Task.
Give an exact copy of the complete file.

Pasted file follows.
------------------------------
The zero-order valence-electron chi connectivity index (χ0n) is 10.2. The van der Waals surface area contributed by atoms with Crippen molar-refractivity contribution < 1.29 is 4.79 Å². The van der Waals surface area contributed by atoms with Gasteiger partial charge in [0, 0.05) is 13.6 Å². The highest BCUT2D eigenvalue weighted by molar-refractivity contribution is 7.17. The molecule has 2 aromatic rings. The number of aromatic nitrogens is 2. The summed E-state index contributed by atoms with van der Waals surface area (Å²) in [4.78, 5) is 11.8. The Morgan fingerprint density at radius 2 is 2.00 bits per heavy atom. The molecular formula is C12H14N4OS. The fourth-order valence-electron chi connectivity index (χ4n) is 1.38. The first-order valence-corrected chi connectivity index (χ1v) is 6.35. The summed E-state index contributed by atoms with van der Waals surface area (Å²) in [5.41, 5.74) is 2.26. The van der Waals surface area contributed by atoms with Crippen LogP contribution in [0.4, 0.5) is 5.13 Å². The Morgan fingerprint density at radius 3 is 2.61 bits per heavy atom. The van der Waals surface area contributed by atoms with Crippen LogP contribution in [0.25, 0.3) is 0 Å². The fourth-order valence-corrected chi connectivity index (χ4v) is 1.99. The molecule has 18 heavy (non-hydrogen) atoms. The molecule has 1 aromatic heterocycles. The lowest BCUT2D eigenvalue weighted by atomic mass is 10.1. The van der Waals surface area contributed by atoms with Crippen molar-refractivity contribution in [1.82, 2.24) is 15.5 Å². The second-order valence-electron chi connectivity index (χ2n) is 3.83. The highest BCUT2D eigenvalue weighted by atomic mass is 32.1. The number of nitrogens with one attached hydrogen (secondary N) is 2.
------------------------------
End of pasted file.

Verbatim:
The zero-order valence-electron chi connectivity index (χ0n) is 10.2. The van der Waals surface area contributed by atoms with Crippen molar-refractivity contribution < 1.29 is 4.79 Å². The van der Waals surface area contributed by atoms with Gasteiger partial charge in [0, 0.05) is 13.6 Å². The highest BCUT2D eigenvalue weighted by molar-refractivity contribution is 7.17. The molecule has 2 aromatic rings. The number of aromatic nitrogens is 2. The summed E-state index contributed by atoms with van der Waals surface area (Å²) in [4.78, 5) is 11.8. The Morgan fingerprint density at radius 2 is 2.00 bits per heavy atom. The molecular formula is C12H14N4OS. The fourth-order valence-electron chi connectivity index (χ4n) is 1.38. The first-order valence-corrected chi connectivity index (χ1v) is 6.35. The summed E-state index contributed by atoms with van der Waals surface area (Å²) in [5.41, 5.74) is 2.26. The van der Waals surface area contributed by atoms with Crippen LogP contribution in [0.4, 0.5) is 5.13 Å². The Morgan fingerprint density at radius 3 is 2.61 bits per heavy atom. The van der Waals surface area contributed by atoms with Crippen LogP contribution in [0.25, 0.3) is 0 Å². The fourth-order valence-corrected chi connectivity index (χ4v) is 1.99. The molecule has 18 heavy (non-hydrogen) atoms. The molecule has 1 aromatic heterocycles. The lowest BCUT2D eigenvalue weighted by atomic mass is 10.1. The van der Waals surface area contributed by atoms with Crippen molar-refractivity contribution in [1.82, 2.24) is 15.5 Å². The second-order valence-electron chi connectivity index (χ2n) is 3.83. The highest BCUT2D eigenvalue weighted by atomic mass is 32.1. The number of nitrogens with one attached hydrogen (secondary N) is 2.